On their first collaborative album, San Jose’s Joe Fresco and San Francisco’s Black C put together a sound designed for luxury cruising, hustlin’ and some serious mackin’.
Ruthless, the new full length, is full of beats that can rattle a trunk or turn up a neighborhood party and a vision for a more funky future. It’s a return of funk rap, and it’s riding on chrome, with the shared perspectives of the two emcees in the front seat.
Together, Fresco and Black C feature the upbeat tempo of ’70’s funk and the skillful delivery of early ’90’s rap. The point of this, Fresco says, is to give people a break from the constant flow of the rap industry’s current music.
“We just trying to make our vision a little different,” Fresco says. “Because right now rap is videos of a bunch of cats with a bunch of guns.”
Almost all of San Jose is Fresco’s home, having lived everywhere from Story and Senter, Alum Rock and Jackson, McKee, by the Round Table on 7th and Reed, and more. It’s a trait he says he gets from his mom. She never lived in one place too long.
“I literally lived all over San Jose, but the majority of my life was spent on the East Side,” Fresco says. “Coming up, you’re trying to find out which lane you’re in and who’s your audience. I know my audience now, more retro. Cats are looking for something more nostalgic.”
Growing up, Fresco was inspired by the Bay Area rap of the ’90s, Too $hort, E-40 and Mac Dre (particularly around when the rapper was in jail). But rappers such as Snoop Dogg, Nas, Wu Tang Clan, Mobb Deep and the various artists of Death Row Records ruled this era too, and inevitably ended up on the stereos of this age during cruise sessions and house parties.
To this day, Fresco says, the rap sound of the ’90’s remains his inspiration. To him, it is a “golden era.”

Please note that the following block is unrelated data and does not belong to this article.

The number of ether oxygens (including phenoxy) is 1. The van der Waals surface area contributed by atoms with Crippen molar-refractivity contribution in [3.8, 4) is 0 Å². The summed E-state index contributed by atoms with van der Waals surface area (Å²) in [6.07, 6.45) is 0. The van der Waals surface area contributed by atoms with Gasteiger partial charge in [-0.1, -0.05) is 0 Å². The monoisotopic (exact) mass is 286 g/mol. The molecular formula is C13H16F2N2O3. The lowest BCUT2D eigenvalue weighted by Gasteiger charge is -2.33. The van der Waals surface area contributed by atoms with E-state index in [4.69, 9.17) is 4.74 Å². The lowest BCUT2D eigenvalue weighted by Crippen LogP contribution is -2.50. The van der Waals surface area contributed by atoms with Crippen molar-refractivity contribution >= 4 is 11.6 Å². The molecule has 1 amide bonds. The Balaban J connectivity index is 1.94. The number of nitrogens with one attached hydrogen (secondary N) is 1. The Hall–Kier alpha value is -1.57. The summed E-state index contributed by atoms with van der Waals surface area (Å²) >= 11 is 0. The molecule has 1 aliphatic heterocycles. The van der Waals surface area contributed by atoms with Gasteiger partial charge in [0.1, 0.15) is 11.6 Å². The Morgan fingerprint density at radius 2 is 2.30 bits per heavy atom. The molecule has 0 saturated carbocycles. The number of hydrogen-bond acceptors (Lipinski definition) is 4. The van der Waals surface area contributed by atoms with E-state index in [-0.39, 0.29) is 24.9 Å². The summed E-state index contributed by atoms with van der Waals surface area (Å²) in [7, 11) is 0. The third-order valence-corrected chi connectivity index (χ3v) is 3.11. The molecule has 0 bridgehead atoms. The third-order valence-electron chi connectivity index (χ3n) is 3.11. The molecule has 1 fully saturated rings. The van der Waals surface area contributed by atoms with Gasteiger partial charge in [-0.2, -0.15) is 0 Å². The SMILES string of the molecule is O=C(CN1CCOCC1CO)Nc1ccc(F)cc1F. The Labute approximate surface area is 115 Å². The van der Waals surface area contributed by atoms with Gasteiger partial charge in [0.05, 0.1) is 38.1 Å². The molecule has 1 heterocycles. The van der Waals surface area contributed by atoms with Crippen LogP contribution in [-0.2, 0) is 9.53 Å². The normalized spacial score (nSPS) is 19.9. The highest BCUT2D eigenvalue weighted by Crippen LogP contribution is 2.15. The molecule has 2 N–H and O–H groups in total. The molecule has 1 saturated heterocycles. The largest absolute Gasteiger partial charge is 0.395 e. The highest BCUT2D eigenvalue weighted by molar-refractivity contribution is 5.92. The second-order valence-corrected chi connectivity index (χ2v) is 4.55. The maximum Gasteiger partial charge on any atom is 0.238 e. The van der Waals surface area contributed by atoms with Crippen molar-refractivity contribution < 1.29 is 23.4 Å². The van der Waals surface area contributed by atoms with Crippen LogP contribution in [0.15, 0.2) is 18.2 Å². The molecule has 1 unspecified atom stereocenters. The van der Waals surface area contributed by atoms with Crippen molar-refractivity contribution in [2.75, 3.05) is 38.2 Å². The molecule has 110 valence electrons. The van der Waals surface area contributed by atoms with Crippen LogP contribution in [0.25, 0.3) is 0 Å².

“That was the thing, you didn’t wanna sound like nobody. You wanted your own distinct sound,” he says. “That was really big for me when I started doing hip hop. I wanted to make sure I didn’t sound like nobody. I wanted to make sure Joe Fresco sounded like his own dude.”
Particularly inspiring for him was a crew just to the north, RBL Posse, from San Francisco’s Hunter’s Point. More than anyone, their emcee Black C impressed him with his style and lyricism. To this day, they remain a vital influence in the West Coast G-Funk style.
RBL’s biggest hit was “Don’t Give Me No Bammer Weed,” from their 1992 breakout album A Lesson To Be Learned. The album attested to the higher standards of life in the Bay, both its joys and struggles. Their music combined real, procedural bars with lowrider cruising beats for a regimen of street-influenced sophistication.
Their beats mostly hovered around and above 100 beats per minute, Black C says, elevating RBL Posse’s style and lyricism (Black C plus Mr. Cee and Hitman). RBL rapped faster than many of their contemporaries, providing them a serious, dedicated following all over the West Coast.
“It was really a mixture of Southern Style (LA) and Bay Area,” Black C says. “We was a little bit different, a little bit more funky.”
Separate from the Socal G-funk scene, they branded their own style of music C-Funk.
Black C attributes much of their popularity to their Latino fan base. This same fan base, he says, will appreciate what he and Fresco are bringing back out as the summer winds down.
The same will be true of anyone tired of hearing the same club music, like they’re supposed to be popping bottles and dancing with waitresses in the car on their way home from work. For anyone missing funkier sounds, Fresco and Black C’s have a new era of Bay hip hop, a combined spirit that can only be called Ruthless.
“We gon’ be ruthless, stay ruthless, keep bein’ ruthless,” Black C says. “We gon’ be 80 years old, we still gon’ be ruthless and toothless.”
Joe Fresco + Black C